Samsung & South Korea Join Forces After WannaCry Incident

Samsung is allegedly going to be working hand in hand with the South Korean government in an effort to advance cybersecurity in the aftermath of the global WannaCry incident, according to a Tweet from local Bloomberg journalist Sam Kim. The two parties are apparently placing an emphasis on security in the mobile space. So far, neither Samsung nor the South Korean government said anything about this arrangement in any official capacity, so it's unknown what they'll be doing in the future. According to Sam Kim, Samsung said that the recent outbreak of a ransomware called WannaCry is what made it decide to join forces with the local government to double down on security.

WannaCry struck two weeks ago, compromising systems running legacy Windows versions around the world. While fully updated Windows 10 users weren't affected, many businesses still ran on Windows 7, Vista, and XP, which meant that a wide range of entities from hospitals and schools to small businesses were affected by the attack. The malware took advantage of a flaw found in older Windows versions to encrypt all of the important files on a computer while leaving it otherwise functional. This was enough to bring operations to a screeching halt for entities that depended upon their critical data. The attack was focused on Europe but managed to find victims all over the world. WannaCry did not affect Linux systems, which included Android devices, but the concept behind the attack, the way it spread, and the method it utilized to encrypt a victim's device could easily be emulated if a proper exploit was found.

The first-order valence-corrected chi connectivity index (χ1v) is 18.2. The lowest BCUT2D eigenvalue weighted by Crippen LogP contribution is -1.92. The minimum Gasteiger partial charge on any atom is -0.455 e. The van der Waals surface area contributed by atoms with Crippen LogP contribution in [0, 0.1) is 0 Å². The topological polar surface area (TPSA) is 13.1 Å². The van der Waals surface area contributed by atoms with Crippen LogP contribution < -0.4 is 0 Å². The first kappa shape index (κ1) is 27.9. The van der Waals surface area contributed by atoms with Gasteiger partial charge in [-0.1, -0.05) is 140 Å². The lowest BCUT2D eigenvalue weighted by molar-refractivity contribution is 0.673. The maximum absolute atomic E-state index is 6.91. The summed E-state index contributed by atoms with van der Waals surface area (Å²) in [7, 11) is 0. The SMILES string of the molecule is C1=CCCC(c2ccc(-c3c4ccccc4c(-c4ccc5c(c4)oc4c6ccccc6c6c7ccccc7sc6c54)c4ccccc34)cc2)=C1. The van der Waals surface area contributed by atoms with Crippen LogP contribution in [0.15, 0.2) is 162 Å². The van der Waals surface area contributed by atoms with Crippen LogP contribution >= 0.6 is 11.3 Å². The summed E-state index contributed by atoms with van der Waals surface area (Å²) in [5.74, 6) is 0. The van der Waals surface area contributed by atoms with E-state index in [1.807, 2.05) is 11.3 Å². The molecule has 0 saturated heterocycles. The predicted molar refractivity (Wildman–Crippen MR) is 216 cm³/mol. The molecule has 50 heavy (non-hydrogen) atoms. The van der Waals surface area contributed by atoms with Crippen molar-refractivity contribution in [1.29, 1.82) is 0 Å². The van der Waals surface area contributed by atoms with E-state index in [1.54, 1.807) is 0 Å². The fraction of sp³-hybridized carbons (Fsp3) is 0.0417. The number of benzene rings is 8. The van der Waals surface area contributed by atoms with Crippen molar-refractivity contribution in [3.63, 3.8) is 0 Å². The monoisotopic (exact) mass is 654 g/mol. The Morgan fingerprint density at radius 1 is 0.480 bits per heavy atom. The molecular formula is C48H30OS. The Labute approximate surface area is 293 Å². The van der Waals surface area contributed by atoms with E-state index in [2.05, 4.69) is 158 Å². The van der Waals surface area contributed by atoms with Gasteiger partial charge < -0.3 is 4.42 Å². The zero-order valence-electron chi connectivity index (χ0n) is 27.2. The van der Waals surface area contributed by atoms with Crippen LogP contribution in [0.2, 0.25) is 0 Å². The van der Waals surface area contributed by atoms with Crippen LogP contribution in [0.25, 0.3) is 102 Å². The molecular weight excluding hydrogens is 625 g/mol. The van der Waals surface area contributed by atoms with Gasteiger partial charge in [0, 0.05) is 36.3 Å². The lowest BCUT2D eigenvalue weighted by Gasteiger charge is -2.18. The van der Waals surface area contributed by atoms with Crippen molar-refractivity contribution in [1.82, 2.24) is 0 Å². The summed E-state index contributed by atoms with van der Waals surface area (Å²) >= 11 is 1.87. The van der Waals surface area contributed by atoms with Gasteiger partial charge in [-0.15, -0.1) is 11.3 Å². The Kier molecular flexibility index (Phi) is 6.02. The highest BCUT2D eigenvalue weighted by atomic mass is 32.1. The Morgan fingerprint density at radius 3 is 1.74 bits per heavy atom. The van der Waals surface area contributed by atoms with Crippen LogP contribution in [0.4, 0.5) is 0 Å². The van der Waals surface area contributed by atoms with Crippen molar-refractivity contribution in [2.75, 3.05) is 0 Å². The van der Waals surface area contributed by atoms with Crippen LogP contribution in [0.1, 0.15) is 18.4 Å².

Samsung has historically been fairly tough when it comes to security, so it shouldn't be much of a surprise to see that WannaCry prompted a response from the company, even if it only hit systems that were out of date and considered insecure. Samsung has a long and storied history of including its own security patches alongside Google's for its Android devices, as just one example of its focus on security. The company's IoT security efforts are also said to be industry-leading, though Samsung is still experiencing some security-related issues as its Tizen OS was reportedly extremely insecure at one point.

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Daniel Fuller

Senior Staff Writer
Daniel has been writing for Android Headlines since 2015, and is one of the site's Senior Staff Writers. He's been living the Android life since 2010, and has been interested in technology of all sorts since childhood. His personal, educational and professional backgrounds in computer science, gaming, literature, and music leave him uniquely equipped to handle a wide range of news topics for the site. These include the likes of machine learning, voice assistants, AI technology development, and hot gaming news in the Android world. Contact him at [email protected]
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